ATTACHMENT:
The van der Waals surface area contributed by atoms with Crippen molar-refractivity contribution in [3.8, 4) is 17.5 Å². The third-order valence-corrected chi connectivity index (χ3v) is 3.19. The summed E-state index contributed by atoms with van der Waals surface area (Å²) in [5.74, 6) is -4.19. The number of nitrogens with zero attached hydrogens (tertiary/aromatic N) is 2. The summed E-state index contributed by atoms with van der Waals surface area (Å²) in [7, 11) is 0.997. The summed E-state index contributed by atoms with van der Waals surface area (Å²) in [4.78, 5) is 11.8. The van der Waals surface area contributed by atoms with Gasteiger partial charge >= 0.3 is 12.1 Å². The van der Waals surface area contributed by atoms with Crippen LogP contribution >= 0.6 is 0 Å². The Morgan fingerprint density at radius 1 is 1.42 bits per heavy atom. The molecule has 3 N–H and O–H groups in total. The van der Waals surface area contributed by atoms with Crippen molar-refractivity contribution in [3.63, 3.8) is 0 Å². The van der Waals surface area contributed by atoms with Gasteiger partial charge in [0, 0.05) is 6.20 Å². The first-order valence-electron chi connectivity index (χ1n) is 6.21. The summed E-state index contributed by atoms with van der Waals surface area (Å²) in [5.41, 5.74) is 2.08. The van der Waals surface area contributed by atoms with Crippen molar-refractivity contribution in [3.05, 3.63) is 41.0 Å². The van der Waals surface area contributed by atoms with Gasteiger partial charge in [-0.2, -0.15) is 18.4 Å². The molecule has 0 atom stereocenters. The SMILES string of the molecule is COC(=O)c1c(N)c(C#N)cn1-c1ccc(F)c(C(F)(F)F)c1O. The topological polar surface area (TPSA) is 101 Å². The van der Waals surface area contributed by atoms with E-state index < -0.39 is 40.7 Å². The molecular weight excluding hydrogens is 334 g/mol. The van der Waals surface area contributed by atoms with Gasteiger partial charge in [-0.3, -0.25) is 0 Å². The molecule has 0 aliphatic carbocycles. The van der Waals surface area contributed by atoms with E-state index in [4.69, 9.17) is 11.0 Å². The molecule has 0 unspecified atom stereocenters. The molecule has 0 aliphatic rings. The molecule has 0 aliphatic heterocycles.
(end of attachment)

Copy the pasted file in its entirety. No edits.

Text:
The van der Waals surface area contributed by atoms with Crippen molar-refractivity contribution in [3.8, 4) is 17.5 Å². The third-order valence-corrected chi connectivity index (χ3v) is 3.19. The summed E-state index contributed by atoms with van der Waals surface area (Å²) in [5.74, 6) is -4.19. The number of nitrogens with zero attached hydrogens (tertiary/aromatic N) is 2. The summed E-state index contributed by atoms with van der Waals surface area (Å²) in [7, 11) is 0.997. The summed E-state index contributed by atoms with van der Waals surface area (Å²) in [4.78, 5) is 11.8. The van der Waals surface area contributed by atoms with Gasteiger partial charge >= 0.3 is 12.1 Å². The van der Waals surface area contributed by atoms with Crippen LogP contribution >= 0.6 is 0 Å². The Morgan fingerprint density at radius 1 is 1.42 bits per heavy atom. The molecule has 3 N–H and O–H groups in total. The van der Waals surface area contributed by atoms with Crippen molar-refractivity contribution in [3.63, 3.8) is 0 Å². The van der Waals surface area contributed by atoms with Gasteiger partial charge in [0, 0.05) is 6.20 Å². The first-order valence-electron chi connectivity index (χ1n) is 6.21. The summed E-state index contributed by atoms with van der Waals surface area (Å²) in [5.41, 5.74) is 2.08. The van der Waals surface area contributed by atoms with Crippen molar-refractivity contribution in [3.05, 3.63) is 41.0 Å². The van der Waals surface area contributed by atoms with Gasteiger partial charge in [-0.2, -0.15) is 18.4 Å². The molecule has 0 atom stereocenters. The SMILES string of the molecule is COC(=O)c1c(N)c(C#N)cn1-c1ccc(F)c(C(F)(F)F)c1O. The topological polar surface area (TPSA) is 101 Å². The van der Waals surface area contributed by atoms with E-state index < -0.39 is 40.7 Å². The molecular weight excluding hydrogens is 334 g/mol. The van der Waals surface area contributed by atoms with Gasteiger partial charge in [-0.3, -0.25) is 0 Å². The molecule has 0 aliphatic carbocycles. The van der Waals surface area contributed by atoms with E-state index in [4.69, 9.17) is 11.0 Å². The molecule has 0 unspecified atom stereocenters. The molecule has 0 aliphatic rings. The molecule has 0 aliphatic heterocycles.